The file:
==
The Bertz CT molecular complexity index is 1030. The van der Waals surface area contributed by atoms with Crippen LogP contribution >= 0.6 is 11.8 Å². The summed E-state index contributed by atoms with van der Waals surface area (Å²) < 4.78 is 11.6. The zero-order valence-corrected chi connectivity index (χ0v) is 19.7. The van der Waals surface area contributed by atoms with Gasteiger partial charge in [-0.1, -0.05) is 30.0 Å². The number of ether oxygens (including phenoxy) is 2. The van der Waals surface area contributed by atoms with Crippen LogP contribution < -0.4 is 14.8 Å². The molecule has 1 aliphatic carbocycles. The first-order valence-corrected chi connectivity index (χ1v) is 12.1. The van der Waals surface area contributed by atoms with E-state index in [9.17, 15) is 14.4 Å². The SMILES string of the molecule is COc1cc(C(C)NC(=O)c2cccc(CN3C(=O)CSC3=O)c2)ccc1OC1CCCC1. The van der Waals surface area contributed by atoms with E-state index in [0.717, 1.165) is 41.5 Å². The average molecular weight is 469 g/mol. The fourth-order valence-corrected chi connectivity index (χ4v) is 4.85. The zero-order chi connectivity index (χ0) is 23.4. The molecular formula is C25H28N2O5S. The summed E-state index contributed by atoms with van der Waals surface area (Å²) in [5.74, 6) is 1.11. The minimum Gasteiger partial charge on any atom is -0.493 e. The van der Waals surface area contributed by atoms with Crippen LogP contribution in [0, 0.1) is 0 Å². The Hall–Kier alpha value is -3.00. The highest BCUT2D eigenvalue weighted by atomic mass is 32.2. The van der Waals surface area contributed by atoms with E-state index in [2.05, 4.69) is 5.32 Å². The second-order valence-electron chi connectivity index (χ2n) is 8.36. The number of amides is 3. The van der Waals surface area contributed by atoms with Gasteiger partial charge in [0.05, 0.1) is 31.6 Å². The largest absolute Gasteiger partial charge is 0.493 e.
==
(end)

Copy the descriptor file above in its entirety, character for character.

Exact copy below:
The Bertz CT molecular complexity index is 1030. The van der Waals surface area contributed by atoms with Crippen LogP contribution >= 0.6 is 11.8 Å². The summed E-state index contributed by atoms with van der Waals surface area (Å²) < 4.78 is 11.6. The zero-order valence-corrected chi connectivity index (χ0v) is 19.7. The van der Waals surface area contributed by atoms with Gasteiger partial charge in [-0.1, -0.05) is 30.0 Å². The number of ether oxygens (including phenoxy) is 2. The van der Waals surface area contributed by atoms with Crippen LogP contribution < -0.4 is 14.8 Å². The molecule has 1 aliphatic carbocycles. The first-order valence-corrected chi connectivity index (χ1v) is 12.1. The van der Waals surface area contributed by atoms with E-state index in [9.17, 15) is 14.4 Å². The SMILES string of the molecule is COc1cc(C(C)NC(=O)c2cccc(CN3C(=O)CSC3=O)c2)ccc1OC1CCCC1. The van der Waals surface area contributed by atoms with E-state index in [0.717, 1.165) is 41.5 Å². The average molecular weight is 469 g/mol. The fourth-order valence-corrected chi connectivity index (χ4v) is 4.85. The zero-order chi connectivity index (χ0) is 23.4. The molecular formula is C25H28N2O5S. The summed E-state index contributed by atoms with van der Waals surface area (Å²) in [5.74, 6) is 1.11. The minimum Gasteiger partial charge on any atom is -0.493 e. The van der Waals surface area contributed by atoms with Crippen LogP contribution in [0, 0.1) is 0 Å². The Hall–Kier alpha value is -3.00. The highest BCUT2D eigenvalue weighted by atomic mass is 32.2. The van der Waals surface area contributed by atoms with E-state index in [2.05, 4.69) is 5.32 Å². The second-order valence-electron chi connectivity index (χ2n) is 8.36. The number of amides is 3. The van der Waals surface area contributed by atoms with Gasteiger partial charge in [0.05, 0.1) is 31.6 Å². The largest absolute Gasteiger partial charge is 0.493 e.